Timothy Gray wants to know how a gas station in Dunedin was able to justify a nearly 93 cent hike in its gas prices Friday.
Gray, the owner of a lawn maintenance business, said the store charged $3.71 on Friday morning when he filled up and $4.64 when he went back for more gas Friday night. On Tuesday, it was back down to $3.71, he said.
"They said it was a mistake — that it was supposed to go up this week," said Gray, 51. "They were taking the opportunity to grab all the money they could get: 'Oh, there's a disaster, let's cash in on it.' "
Gray was one of thousands who complained about spiking gas prices in the wake of Hurricane Ike, with some saying they paid as much as $5.50 a gallon. But the reason prices around the state increased is still unclear, and it likely won't be known for some time. The state had received 3,300 complaints of price gouging statewide as of late Tuesday.
Hillsborough passed Leon County on Tuesday as the county with the most complaints (138). Pinellas complaints totaled 73.
"They're all over Florida," Attorney General Bill McCollum said.
Contributing to the problem was a furious spate of panic buying that began Thursday and was especially acute in the Tallahassee area.
Agriculture Commissioner Charles Bronson blamed unnamed "blogs on the Internet" for triggering the panic and said it appeared many Tallahassee-area stations didn't anticipate a surge in demand that would accompany Florida State University's home football game.
"I'm getting concerned that people are actually believing what they see on these blogs," Bronson told the St. Petersburg Times. "This is dangerous stuff. This is exactly the same thing as yelling 'Fire!' in a crowded theater."
On Friday, the Tallahassee Democrat blog posted a photo of a gas station in that city selling regular gas at $5.49 a gallon — a price spike the station owner said he was passing on from his supplier.
Bronson's office subpoenaed 16 terminal operators that supply fuel to Florida stations.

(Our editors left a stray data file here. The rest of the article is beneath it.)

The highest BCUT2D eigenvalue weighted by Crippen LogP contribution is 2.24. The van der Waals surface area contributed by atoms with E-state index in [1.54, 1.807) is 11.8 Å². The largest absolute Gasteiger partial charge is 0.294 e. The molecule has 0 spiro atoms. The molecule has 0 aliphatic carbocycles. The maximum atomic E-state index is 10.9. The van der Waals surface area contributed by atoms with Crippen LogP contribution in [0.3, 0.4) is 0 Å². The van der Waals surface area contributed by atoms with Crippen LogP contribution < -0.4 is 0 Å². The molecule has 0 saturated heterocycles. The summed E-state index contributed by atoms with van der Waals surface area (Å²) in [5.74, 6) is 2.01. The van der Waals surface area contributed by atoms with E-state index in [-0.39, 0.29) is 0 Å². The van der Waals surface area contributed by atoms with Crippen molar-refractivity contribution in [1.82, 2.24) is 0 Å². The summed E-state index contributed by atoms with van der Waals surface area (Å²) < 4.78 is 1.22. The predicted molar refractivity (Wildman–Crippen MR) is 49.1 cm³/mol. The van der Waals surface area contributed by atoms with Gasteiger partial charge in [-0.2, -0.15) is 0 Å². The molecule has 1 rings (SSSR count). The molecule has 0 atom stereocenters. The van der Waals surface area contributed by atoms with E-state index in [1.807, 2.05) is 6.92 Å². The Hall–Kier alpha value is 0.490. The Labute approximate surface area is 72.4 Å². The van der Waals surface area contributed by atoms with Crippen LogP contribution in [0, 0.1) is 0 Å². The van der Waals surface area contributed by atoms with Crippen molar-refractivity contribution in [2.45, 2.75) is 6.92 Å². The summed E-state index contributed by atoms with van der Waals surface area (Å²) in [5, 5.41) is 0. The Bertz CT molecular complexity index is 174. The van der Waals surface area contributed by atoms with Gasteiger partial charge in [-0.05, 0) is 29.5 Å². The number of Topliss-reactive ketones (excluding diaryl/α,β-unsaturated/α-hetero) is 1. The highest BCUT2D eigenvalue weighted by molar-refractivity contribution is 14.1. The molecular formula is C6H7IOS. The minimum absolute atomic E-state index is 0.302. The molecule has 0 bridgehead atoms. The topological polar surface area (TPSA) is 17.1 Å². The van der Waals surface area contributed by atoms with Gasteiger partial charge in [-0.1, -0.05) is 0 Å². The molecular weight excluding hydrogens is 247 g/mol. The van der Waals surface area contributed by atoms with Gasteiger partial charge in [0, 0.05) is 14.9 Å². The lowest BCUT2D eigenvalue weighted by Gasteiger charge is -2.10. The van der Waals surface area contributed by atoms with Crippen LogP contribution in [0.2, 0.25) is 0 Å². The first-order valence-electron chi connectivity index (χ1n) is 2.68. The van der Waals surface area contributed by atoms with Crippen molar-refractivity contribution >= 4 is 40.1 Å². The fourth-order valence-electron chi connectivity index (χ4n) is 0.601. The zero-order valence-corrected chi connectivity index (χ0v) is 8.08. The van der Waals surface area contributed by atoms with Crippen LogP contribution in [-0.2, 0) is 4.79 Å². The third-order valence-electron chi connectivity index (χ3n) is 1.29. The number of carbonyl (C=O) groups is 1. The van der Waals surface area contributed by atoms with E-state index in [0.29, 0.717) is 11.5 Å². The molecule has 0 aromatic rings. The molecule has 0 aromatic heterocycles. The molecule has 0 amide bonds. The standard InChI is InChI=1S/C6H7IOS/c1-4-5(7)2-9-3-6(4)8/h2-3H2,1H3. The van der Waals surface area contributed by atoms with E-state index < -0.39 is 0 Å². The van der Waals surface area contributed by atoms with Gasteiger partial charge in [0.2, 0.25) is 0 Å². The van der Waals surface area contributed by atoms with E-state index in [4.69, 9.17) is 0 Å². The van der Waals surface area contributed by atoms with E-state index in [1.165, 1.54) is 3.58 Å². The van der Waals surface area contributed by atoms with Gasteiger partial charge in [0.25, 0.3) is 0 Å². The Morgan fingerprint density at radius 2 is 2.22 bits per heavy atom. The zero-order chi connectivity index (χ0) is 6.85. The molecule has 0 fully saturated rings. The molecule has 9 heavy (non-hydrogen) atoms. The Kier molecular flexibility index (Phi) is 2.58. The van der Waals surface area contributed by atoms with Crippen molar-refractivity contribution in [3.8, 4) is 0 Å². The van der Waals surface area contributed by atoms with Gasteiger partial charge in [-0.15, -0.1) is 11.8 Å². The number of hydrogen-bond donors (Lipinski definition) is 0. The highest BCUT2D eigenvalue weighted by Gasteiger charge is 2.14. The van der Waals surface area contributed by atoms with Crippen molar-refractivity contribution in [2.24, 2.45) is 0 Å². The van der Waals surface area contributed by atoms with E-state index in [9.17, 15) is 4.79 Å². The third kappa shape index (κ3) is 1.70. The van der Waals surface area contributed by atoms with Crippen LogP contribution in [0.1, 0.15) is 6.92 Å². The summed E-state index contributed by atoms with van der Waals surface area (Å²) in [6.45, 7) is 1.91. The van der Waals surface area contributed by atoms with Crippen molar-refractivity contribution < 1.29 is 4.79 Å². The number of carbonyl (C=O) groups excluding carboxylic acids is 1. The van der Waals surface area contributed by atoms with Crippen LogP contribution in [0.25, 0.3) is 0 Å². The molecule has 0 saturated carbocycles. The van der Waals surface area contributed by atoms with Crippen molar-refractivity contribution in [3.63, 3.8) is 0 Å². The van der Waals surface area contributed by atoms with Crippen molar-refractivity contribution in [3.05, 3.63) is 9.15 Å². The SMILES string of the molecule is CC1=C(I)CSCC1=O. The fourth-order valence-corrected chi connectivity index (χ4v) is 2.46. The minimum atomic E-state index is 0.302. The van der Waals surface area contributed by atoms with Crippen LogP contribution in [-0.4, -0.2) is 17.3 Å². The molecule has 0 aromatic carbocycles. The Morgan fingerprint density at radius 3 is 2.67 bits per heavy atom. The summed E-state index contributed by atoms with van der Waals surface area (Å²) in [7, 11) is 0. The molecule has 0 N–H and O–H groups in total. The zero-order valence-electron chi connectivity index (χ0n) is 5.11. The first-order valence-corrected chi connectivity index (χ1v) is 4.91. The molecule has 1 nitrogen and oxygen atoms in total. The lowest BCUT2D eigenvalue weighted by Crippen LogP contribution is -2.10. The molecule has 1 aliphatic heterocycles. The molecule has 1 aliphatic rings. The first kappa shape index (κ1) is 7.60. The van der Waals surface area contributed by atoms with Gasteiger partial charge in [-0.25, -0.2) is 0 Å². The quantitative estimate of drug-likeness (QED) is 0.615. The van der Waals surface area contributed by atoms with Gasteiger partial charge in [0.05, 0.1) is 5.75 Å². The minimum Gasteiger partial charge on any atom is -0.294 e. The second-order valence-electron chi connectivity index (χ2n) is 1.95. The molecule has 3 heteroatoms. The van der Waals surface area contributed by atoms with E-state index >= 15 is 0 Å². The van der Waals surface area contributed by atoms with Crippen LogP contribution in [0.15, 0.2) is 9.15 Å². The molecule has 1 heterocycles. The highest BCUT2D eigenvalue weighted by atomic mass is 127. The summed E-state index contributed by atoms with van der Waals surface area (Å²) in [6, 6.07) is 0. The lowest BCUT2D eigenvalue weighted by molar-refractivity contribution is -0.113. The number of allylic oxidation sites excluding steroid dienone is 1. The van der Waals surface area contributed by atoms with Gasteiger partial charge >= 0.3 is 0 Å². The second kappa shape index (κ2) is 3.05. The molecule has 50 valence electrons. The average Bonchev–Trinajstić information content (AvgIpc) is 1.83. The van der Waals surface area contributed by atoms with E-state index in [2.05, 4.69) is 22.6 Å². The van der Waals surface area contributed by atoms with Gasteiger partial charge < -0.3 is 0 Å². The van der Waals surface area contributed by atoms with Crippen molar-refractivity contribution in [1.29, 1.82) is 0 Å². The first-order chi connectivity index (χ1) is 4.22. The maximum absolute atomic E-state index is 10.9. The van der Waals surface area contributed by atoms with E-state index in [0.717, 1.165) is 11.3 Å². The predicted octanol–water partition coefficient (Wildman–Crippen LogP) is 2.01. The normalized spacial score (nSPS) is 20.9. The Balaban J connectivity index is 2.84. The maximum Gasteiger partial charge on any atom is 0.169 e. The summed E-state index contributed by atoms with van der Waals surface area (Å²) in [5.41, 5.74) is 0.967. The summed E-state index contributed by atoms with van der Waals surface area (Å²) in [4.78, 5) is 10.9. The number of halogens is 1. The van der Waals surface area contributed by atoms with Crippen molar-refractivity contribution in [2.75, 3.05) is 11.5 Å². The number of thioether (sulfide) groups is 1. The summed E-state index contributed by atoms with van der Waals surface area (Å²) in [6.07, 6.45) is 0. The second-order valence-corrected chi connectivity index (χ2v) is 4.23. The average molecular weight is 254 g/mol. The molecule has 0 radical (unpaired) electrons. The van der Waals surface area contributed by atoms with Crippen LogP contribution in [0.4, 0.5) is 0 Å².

McCollum's Tampa office subpoenaed the corporate officers of four large retail chains that run gas stations in Florida: Flying J, Valero, Pilot Travel Centers and Dodge's Gas Stores.
By issuing subpoenas, Bronson said he hopes to find out how much fuel was in the terminals' Florida holding tanks Thursday and at what price.
"I'm not going to accuse anybody yet," Bronson said. "But I'm very dubious of some of these prices. And the public is getting very upset with this whole thing."
Calls to the terminal suppliers and the retailers did not help clarify the wild differences in prices around the state, with some suppliers saying prices are set by independent operators and some gas stations saying their prices are set by their corporate offices.
"The stores that carry the Valero brand are not company-operated," said Bill Day, a spokesman for Valero, one of the companies that was subpoenaed because of a lot of price-gouging complaints. "They are owned and operated by independent business people."
People who complained about the prices to the state wanted answers though.
"I'm like anybody else," said Barbara Brown, a 61-year-old administrator at a physical therapy practice in San Antonio who saw a 79 cent increase at a San Antonio Flying J. "When crude oil barrels are selling for less than $100 a barrel, why on earth are they gouging us? Something's crooked somewhere."
Day would not discuss any price hikes at Valero stores, but he noted that three of Valero's refineries were shut down due to Ike, representing 700,000 gallons of production a day.
Dave Mica, executive director of the Florida Petroleum Council, which represents suppliers, said that although Florida has a decent supply of fuel right now, 27 percent of refineries are not producing right now because of damage from Hurricane Ike.
"I think it would be ignorant to say that you take 27 percent offline and not have any impact," Mica said. "I mean we're dealing with a scarcity of product right now."
Secretary of Environmental Protection Mike Sole said that 177-million gallons of fuel was stored in Florida's ports Tuesday, which he called an average supply able to cover four to five days.
"There is no shortage of fuel," Bronson reiterated on Tuesday. "But it didn't make any difference."
Times researcher Shirl Kennedy contributed to this report. Steve Bousquet can be reached at firstname.lastname@example.org or (850) 224-7263. Leonora LaPeter Anton can be reached at email@example.com or (727) 893-8640.